Since Joseph Nicéphore Niépce invented the photographic camera in 1816, photography has been a powerful tool for documenting our lives and our world.
From Charlie’s Cole’s image of a lone protestor staring down a line of tanks in Tiananmen Square to Ansel Adams’s black-and-whites of the American West, still photographs create strong emotional connections to people, events, and places we may never experience. As Dorothea Lange put it: “Photography takes an instant out of time, altering life by holding it still.”
But the photographers who create those images face an increasingly challenging economic landscape—and it’s made more difficult by the widespread piracy of their work.
When we think of piracy, we usually think in terms of big numbers. For example, the film industry estimates that pirated films get about 230 billion views per year. The music industry estimates its annual losses to piracy at $2.7 billion. Those numbers help to quantify the problem, but they only tell half the story—and it’s not the more compelling half.
Individual artists, such as photographers, earn a living through royalty payments made by those who source, value and license their intellectual property. They rely on licensing income to support themselves and invest in the equipment they need to do their work.
Equipment alone can be expensive. Photography requires an extensive kit, including the camera body, lenses, and lighting equipment, as well as access to a computer, digital storage, and advanced editing tools. That can easily cost tens of thousands of dollars, and because our expectations for imagery are always evolving with what we see, professional photographers have to keep that kit updated.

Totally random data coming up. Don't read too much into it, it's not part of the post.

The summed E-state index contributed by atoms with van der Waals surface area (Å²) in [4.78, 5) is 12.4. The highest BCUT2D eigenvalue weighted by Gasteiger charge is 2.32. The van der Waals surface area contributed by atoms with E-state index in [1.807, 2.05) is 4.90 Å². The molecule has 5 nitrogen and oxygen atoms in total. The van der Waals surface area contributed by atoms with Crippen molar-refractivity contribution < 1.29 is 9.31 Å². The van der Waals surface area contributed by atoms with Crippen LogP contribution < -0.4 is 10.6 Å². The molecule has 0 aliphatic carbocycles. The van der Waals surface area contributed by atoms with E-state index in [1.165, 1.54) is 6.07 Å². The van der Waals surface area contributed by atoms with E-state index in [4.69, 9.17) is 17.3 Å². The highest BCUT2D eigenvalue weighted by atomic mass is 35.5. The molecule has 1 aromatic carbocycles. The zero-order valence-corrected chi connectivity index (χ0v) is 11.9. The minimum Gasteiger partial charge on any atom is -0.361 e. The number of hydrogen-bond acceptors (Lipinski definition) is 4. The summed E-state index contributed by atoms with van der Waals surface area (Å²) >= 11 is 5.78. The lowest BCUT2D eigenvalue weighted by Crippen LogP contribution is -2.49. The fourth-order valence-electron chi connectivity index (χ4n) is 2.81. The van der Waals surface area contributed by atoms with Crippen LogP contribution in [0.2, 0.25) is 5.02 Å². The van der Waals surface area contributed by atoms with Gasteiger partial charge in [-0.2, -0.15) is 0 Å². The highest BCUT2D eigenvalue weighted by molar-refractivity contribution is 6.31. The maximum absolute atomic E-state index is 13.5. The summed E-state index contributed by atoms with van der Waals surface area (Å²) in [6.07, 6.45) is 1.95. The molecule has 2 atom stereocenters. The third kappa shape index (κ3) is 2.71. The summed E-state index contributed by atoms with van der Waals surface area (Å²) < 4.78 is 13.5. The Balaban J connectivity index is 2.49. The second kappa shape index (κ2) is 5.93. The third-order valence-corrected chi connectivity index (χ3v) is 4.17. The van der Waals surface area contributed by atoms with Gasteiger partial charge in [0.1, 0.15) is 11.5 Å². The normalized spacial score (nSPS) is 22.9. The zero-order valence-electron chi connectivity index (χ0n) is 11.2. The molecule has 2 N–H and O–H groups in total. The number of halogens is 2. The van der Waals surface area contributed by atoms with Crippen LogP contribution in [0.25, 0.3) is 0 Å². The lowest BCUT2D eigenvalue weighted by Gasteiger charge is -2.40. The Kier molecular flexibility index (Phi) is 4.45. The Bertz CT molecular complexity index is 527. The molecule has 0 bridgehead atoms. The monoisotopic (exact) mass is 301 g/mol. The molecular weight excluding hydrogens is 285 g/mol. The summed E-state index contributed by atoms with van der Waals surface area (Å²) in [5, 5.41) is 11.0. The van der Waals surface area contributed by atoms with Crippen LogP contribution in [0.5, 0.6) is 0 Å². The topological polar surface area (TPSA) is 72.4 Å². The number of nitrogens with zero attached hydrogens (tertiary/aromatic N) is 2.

A Dangerous Profession
The profession can also be dangerous, especially for photojournalists. Reuters photographer Danish Siddiqui was killed while covering events in Afghanistan in 2021. Margarito Martinez Esquivel was shot outside his home in Tijuana this year. Pulitzer prize winner Maksim Levin was killed covering the war in Ukraine. Security to protect against the danger photojournalists face in Ukraine today can cost news agencies hundreds of thousands of dollars per month—while unrepresented freelancers have to carry the cost of insurance themselves.
To ensure that enough people see their work, freelancers like Canadian nature, macro, and landscape photographer Don Komarechka use websites to promote themselves—and tag their photos so they’ll be discoverable through Google searches.
“I strive to build the biggest audience for my work, which then creates commissioned work, licensing, physical art and book sales, and even workshop registrations. Showing up in search results and social media is critically important to business growth, but many people ignorant of copyright laws will incorrectly assume that they can use my work for free,” says Dan. “There are no geopolitical limitations to this misunderstanding of copyright; my work is infringed around the world and defending my copyright is essential.”
The moment photographers and other visual artists put an image on the web it’s vulnerable to piracy. For publishers, bloggers, as well as web and graphic designers, it’s just too easy to right-click on an image and download a digital file. Sadly, they rarely take the time to make sure they’ve cleared the rights of the images they’re using. Across media, analysts suggest that artists and media companies lose at least 10% of their revenue to piracy.
Enormous Economic Impact
Given that the average photojournalist makes around $60,000 per year, that’s an enormous individual economic impact. Using a photo without paying the royalty is the equivalent of taking money out of a coffee barista’s tip jar—if the barista needed to use those tips to pay for the espresso machine and everything needed to operate it.
Some companies, like PicRights.com, work with photographers to discover misuse on the web and request payment from publishers who have used their work without paying for it.
But despite the efforts of monitoring, reporting and enforcement services like PicRights.com and visual licensors like Getty Images and Adobe Stock, piracy continues to be a problem—taking money out of photographers’ pockets and disrupting the economics of a profession that for two hundred years has opened our eyes to the world.